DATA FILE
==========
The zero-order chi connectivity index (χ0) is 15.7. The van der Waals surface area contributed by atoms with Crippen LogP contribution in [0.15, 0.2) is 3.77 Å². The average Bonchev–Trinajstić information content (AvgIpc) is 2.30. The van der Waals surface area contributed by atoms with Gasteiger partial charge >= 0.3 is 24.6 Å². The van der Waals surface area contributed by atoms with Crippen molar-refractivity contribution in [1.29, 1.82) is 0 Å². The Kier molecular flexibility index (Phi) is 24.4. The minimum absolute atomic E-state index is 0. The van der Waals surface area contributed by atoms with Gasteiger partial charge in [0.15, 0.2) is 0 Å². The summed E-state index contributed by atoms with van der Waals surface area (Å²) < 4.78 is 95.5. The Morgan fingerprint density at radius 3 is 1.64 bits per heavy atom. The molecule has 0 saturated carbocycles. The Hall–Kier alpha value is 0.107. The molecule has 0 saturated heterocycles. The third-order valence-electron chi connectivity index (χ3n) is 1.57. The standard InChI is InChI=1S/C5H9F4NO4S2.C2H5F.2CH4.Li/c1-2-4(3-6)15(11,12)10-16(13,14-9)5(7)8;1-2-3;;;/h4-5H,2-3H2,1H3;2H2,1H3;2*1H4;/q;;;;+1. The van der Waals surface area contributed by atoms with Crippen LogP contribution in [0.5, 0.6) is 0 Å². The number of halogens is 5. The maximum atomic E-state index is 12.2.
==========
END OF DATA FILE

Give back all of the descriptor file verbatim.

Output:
The zero-order chi connectivity index (χ0) is 15.7. The van der Waals surface area contributed by atoms with Crippen LogP contribution in [0.15, 0.2) is 3.77 Å². The average Bonchev–Trinajstić information content (AvgIpc) is 2.30. The van der Waals surface area contributed by atoms with Gasteiger partial charge >= 0.3 is 24.6 Å². The van der Waals surface area contributed by atoms with Crippen molar-refractivity contribution in [1.29, 1.82) is 0 Å². The Kier molecular flexibility index (Phi) is 24.4. The minimum absolute atomic E-state index is 0. The van der Waals surface area contributed by atoms with Gasteiger partial charge in [0.15, 0.2) is 0 Å². The summed E-state index contributed by atoms with van der Waals surface area (Å²) < 4.78 is 95.5. The Morgan fingerprint density at radius 3 is 1.64 bits per heavy atom. The molecule has 0 saturated carbocycles. The Hall–Kier alpha value is 0.107. The molecule has 0 saturated heterocycles. The third-order valence-electron chi connectivity index (χ3n) is 1.57. The standard InChI is InChI=1S/C5H9F4NO4S2.C2H5F.2CH4.Li/c1-2-4(3-6)15(11,12)10-16(13,14-9)5(7)8;1-2-3;;;/h4-5H,2-3H2,1H3;2H2,1H3;2*1H4;/q;;;;+1. The van der Waals surface area contributed by atoms with Crippen LogP contribution in [0.5, 0.6) is 0 Å². The number of halogens is 5. The maximum atomic E-state index is 12.2.